God made Israel His chosen people—they were (and still are) told to represent Him; to be a holy nation to a holy God.
We see throughout the bible that there were times when Israel’s rulers and it’s people took this seriously. But we also see times when rulers and people took this for granted.
It’s always been perplexing to me that people on the outside could at times see and understand more than His chosen people could. This is true not only of biblical times, but this is also occasionally true today.
One example is found in the book of Matthew:
5 When Jesus had entered Capernaum, a centurion came to him, asking for help. 6 “Lord,” he said, “my servant lies at home paralyzed, suffering terribly.”
7 Jesus said to him, “Shall I come and heal him?”
8 The centurion replied, “Lord, I do not deserve to have you come under my roof. But just say the word, and my servant will be healed. 9 For I myself am a man under authority, with soldiers under me. I tell this one, ‘Go,’ and he goes; and that one, ‘Come,’ and he comes. I say to my servant, ‘Do this,’ and he does it.”
10 When Jesus heard this, he was amazed and said to those following him, “Truly I tell you, I have not found anyone in Israel with such great faith. 11 I say to you that many will come from the east and the west, and will take their places at the feast with Abraham, Isaac and Jacob in the kingdom of heaven.12 But the subjects of the kingdom will be thrown outside, into the darkness, where there will be weeping and gnashing of teeth.”
13 Then Jesus said to the centurion, “Go! Let it be done just as you believed it would.” And his servant was healed at that moment. Matthew 8:5-13
This Roman officer was not Jewish. He did not live a life of waiting for a Messiah to come and free his people.
He held a fearsome position. When he came to town, people moved out of the way. He likely did not serve the Creator of heaven and earth.
Yet he understood three things most of Israel at that time did not. Even Jesus himself states in verse 10 that He had not yet met anyone in all Israel like this.
Sometimes we can learn from those on the outside what we are missing on the inside as true children of God.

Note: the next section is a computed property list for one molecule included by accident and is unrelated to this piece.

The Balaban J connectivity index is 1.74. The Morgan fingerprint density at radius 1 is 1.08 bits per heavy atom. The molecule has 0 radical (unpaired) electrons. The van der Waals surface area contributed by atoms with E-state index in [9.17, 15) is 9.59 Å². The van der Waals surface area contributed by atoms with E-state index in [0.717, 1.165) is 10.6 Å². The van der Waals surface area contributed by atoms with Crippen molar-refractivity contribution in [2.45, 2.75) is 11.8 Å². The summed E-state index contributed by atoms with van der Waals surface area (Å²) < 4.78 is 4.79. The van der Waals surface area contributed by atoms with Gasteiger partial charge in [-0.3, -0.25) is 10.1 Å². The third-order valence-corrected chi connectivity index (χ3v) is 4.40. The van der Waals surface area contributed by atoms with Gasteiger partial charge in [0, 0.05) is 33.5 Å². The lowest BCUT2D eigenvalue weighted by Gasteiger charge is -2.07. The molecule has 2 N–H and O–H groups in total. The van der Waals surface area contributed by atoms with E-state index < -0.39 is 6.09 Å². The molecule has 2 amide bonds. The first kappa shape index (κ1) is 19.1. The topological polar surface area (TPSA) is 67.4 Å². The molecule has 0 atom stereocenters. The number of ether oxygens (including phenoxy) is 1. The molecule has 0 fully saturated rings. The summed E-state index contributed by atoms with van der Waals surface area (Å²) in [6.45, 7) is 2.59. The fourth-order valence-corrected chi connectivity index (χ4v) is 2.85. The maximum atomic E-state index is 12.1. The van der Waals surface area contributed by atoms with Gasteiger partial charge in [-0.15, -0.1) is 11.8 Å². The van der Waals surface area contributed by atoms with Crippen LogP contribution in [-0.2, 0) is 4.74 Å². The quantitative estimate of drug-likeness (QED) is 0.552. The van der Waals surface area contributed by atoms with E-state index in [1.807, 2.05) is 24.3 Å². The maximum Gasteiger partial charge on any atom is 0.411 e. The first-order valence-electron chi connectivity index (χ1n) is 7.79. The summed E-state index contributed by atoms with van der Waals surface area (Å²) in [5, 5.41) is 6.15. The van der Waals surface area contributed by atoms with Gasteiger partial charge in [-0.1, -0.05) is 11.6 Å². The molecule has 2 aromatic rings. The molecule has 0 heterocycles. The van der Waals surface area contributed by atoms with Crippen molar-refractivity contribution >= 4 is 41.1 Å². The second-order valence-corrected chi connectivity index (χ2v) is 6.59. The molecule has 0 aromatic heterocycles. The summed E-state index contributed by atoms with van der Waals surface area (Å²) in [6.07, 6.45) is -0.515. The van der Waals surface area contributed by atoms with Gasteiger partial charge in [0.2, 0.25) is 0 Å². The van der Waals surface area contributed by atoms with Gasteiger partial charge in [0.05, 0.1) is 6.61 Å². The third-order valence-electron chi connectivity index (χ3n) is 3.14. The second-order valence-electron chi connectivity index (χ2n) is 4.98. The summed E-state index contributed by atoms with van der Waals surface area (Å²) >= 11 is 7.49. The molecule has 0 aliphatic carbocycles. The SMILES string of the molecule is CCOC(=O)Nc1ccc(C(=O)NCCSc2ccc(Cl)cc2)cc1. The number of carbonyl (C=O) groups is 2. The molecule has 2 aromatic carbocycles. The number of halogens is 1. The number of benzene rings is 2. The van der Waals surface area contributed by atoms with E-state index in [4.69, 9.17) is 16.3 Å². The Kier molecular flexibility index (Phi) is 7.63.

This Roman soldier understood not only the heart of intercession, but also who to ask.
In verse 5, the soldier goes to Jesus. He doesn’t ask for this “Jew” to be brought to him, he seeks Him out. And in verse 6, he tells Jesus what’s troubling him.
Note, this is only his servant. He could have got rid of him, and possibly got another servant. But he didn’t. He wanted his servant to be well. He doesn’t just say, “Can you heal my servant?” or even say, “He is ill.” He gives a compassionate statement. “My servant lies at home paralyzed, suffering terribly” (emphasis mine).
Whatever the situation was, this soldier had compassion for his servant, and the suffering he was going through. He didn’t ask Jesus to heal the man so he could get up and serve him again. He started right at the heart of what was bothering him, his servant was suffering.
And verse 5 doesn’t say he took his servant to see a doctor. It says he went to Jesus.
When we are really ill, where do we go first? The doctor? Our vitamin bottle? The internet? Or is Jesus the first place we go?
When we get a prayer request for someone who is ill, or going through an unfortunate situation, do we talk to Jesus about that person’s suffering? Or do we just ask for healing?
This soldier understood that Jesus was the first place to go. And he understood that his servant was more than just a problem, or a “condition.” He understood what was the real problem—that he was suffering terribly.
This Roman soldier understood how worthy Jesus was—and he was not
Most of us have heard the expression “holier than thou” at some point. We use it to describe someone who acts like they are better than everyone else—and in essence, does not understand God’s holiness.
Understanding His holiness means that we understand our unworthiness.
At least 2 people (and likely many more) were following Jesus (verse 10). Those following Jesus were most likely not people of authority. Usually, it meant tax collectors, prostitutes, and other lowly people.
There was great humility in this Roman soldier to come to Jesus publicly in the presence of those considered lowly and ask for a servant’s suffering to be over.
This soldier understood Jesus had power. And he understood, as he stated in verse 8, that he was not worthy to have Jesus come to his home.
Do we take this for granted? None of us deserve to have Jesus come to our home. It is only through His cleansing that we are made righteous and He does come seeking relationship with us. But do we often forget just how lowly we really are compared to a holy God? Do we ever forget that there is nothing we could ever do or say or think to make us deserve to have Him in our homes?
This Roman soldier understood authority
Verses 8 and 9 paint the picture that he fully understand what it means to have and be under authority.
Amazingly, he knew how to respond when he was under authority, but also that it should go the same way when he handed down orders.
So many times, we miss this.
We, as humans, want authority figures in our lives to ask nicely, and be gentle with us, and then we bark down orders to those under our authority or supervision.
How would we change our parenting, if we corrected our children the same way we wanted our heavenly Father to correct us? Likely we would not yell at them, as we certainly would not want Jesus to yell at us every time we messed up.
The New Testament gives many examples of Jesus healing many different people. Each one has wisdom to share with us.
But this one in particular is an excellent reminder to all of us of some of the things that we can become blind to over time. And it’s always good for me to read through slowly and appreciate just how small I am, just how big He is.